For years we have tried to explain why people turn to extreme Islam and then act, or try to. Perhaps the case of Mr. Driver in Canada gives insight.
In many cases it is people who already practicing Islam who become disillusioned and become self-radicalized, but in many other cases it is people who are not born into Islam. These individuals have something terrible happen to them and feel vengeful, seeking to inflict pain on others.
If it is true that deaths to loved ones or other terrible events like to Mr. Driver’s mother can propel someone to terrorism, then there doesn’t seem to be a way of stopping people from self-radicalizing.
But if you read what Mr. Driver went through, it seems plausible that something psychiatric or psychological took place. Not being a professional in either of those fields, I am not going to speak with certainty, but at the least it seems possible.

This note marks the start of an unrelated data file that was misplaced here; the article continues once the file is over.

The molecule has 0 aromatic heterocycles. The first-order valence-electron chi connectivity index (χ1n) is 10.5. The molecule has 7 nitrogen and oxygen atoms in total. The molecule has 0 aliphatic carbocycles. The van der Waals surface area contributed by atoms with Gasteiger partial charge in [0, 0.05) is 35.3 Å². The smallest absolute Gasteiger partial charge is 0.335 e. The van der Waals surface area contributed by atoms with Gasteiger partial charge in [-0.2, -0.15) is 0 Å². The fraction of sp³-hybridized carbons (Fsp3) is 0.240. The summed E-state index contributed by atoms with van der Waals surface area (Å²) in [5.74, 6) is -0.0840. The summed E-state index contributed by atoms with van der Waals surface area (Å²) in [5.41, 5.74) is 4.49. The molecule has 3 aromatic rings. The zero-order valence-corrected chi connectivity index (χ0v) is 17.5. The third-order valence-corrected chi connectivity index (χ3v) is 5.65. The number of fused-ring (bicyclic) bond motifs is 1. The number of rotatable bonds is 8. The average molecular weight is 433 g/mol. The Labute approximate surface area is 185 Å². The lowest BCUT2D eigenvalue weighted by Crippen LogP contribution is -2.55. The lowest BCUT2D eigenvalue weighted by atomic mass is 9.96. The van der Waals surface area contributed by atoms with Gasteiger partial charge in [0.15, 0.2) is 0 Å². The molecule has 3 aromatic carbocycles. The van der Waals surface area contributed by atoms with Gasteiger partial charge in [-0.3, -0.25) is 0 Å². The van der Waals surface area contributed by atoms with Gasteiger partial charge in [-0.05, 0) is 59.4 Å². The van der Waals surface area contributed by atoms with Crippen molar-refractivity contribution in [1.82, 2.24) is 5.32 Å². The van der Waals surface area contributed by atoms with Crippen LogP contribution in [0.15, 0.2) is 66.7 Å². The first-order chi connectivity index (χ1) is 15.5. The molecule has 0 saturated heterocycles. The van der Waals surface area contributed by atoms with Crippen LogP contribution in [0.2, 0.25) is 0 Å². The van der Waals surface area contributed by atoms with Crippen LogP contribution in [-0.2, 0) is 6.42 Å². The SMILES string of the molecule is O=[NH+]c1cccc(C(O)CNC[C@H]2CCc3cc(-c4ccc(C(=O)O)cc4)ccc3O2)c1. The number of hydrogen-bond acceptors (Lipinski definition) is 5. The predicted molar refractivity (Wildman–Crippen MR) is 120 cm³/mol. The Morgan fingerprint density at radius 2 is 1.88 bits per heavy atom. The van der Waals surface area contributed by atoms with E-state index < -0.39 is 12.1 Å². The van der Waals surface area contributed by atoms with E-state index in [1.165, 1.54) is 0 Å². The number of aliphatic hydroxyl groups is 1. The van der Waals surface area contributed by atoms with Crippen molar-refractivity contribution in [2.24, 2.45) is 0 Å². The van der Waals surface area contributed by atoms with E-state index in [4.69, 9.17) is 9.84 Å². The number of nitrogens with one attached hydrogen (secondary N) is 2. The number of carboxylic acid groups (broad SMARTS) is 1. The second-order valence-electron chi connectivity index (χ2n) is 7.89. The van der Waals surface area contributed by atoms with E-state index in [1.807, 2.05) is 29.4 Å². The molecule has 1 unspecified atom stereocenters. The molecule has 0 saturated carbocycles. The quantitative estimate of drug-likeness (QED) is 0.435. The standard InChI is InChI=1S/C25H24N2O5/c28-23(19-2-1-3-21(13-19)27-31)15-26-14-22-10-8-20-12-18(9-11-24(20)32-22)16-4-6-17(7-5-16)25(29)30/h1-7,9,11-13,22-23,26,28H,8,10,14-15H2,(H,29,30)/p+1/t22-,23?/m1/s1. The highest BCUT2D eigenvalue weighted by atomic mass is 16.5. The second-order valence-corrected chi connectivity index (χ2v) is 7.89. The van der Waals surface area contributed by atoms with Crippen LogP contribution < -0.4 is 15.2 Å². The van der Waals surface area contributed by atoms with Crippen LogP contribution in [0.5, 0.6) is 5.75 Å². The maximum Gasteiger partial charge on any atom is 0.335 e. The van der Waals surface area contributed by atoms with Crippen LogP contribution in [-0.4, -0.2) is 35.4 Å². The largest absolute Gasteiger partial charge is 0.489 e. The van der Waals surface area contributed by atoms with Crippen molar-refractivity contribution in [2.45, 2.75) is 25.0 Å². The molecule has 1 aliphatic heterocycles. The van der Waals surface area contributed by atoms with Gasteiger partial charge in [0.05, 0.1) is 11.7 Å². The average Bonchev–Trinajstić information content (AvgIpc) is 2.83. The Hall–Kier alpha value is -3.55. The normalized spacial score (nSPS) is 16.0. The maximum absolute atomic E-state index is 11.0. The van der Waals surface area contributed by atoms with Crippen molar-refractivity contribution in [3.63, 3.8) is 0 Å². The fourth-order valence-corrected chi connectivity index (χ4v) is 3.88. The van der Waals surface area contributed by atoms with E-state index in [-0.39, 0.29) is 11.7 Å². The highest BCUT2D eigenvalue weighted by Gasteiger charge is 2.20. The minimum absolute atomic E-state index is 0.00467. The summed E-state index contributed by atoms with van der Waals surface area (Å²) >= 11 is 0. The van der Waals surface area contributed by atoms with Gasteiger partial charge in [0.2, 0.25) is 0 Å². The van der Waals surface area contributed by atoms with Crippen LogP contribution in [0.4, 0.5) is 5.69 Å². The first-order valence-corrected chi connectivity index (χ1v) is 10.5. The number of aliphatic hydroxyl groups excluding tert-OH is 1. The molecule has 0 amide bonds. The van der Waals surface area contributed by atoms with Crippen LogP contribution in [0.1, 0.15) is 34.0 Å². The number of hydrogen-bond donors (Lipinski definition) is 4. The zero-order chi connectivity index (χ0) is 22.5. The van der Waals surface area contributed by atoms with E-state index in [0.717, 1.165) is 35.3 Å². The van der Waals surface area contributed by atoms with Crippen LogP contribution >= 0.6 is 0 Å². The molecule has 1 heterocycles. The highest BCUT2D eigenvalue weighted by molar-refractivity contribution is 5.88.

If that is the case, shouldn’t the answer to prevent an incident like this be to give hope, to provide financial support and other forms of support when a loved one dies so early in childhood? Rather, people like Mr. Driver fall through the cracks until they are killed or they kill others.
Not all potential radicalized Islamic followers will be stopped, but giving hope, support, and love can go a long way.